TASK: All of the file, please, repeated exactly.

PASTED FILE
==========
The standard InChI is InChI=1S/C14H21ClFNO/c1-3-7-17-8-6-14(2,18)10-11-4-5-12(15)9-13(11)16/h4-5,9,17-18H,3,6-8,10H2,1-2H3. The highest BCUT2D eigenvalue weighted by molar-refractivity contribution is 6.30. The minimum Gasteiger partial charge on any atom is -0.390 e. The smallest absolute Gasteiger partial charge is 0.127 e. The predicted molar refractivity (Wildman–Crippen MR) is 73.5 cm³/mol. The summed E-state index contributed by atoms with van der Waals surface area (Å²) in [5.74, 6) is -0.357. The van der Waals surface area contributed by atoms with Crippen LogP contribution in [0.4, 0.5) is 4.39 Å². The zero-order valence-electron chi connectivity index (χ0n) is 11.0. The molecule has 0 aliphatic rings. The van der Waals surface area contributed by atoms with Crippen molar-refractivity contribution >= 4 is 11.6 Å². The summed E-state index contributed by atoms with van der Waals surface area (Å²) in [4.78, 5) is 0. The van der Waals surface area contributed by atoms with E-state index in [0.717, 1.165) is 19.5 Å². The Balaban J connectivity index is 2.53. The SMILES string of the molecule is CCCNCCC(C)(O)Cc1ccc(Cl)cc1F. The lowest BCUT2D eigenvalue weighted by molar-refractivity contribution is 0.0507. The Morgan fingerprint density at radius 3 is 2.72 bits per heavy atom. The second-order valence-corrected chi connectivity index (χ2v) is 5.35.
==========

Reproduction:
The standard InChI is InChI=1S/C14H21ClFNO/c1-3-7-17-8-6-14(2,18)10-11-4-5-12(15)9-13(11)16/h4-5,9,17-18H,3,6-8,10H2,1-2H3. The highest BCUT2D eigenvalue weighted by molar-refractivity contribution is 6.30. The minimum Gasteiger partial charge on any atom is -0.390 e. The smallest absolute Gasteiger partial charge is 0.127 e. The predicted molar refractivity (Wildman–Crippen MR) is 73.5 cm³/mol. The summed E-state index contributed by atoms with van der Waals surface area (Å²) in [5.74, 6) is -0.357. The van der Waals surface area contributed by atoms with Crippen LogP contribution in [0.4, 0.5) is 4.39 Å². The zero-order valence-electron chi connectivity index (χ0n) is 11.0. The molecule has 0 aliphatic rings. The van der Waals surface area contributed by atoms with Crippen molar-refractivity contribution >= 4 is 11.6 Å². The summed E-state index contributed by atoms with van der Waals surface area (Å²) in [4.78, 5) is 0. The van der Waals surface area contributed by atoms with E-state index in [0.717, 1.165) is 19.5 Å². The Balaban J connectivity index is 2.53. The SMILES string of the molecule is CCCNCCC(C)(O)Cc1ccc(Cl)cc1F. The lowest BCUT2D eigenvalue weighted by molar-refractivity contribution is 0.0507. The Morgan fingerprint density at radius 3 is 2.72 bits per heavy atom. The second-order valence-corrected chi connectivity index (χ2v) is 5.35.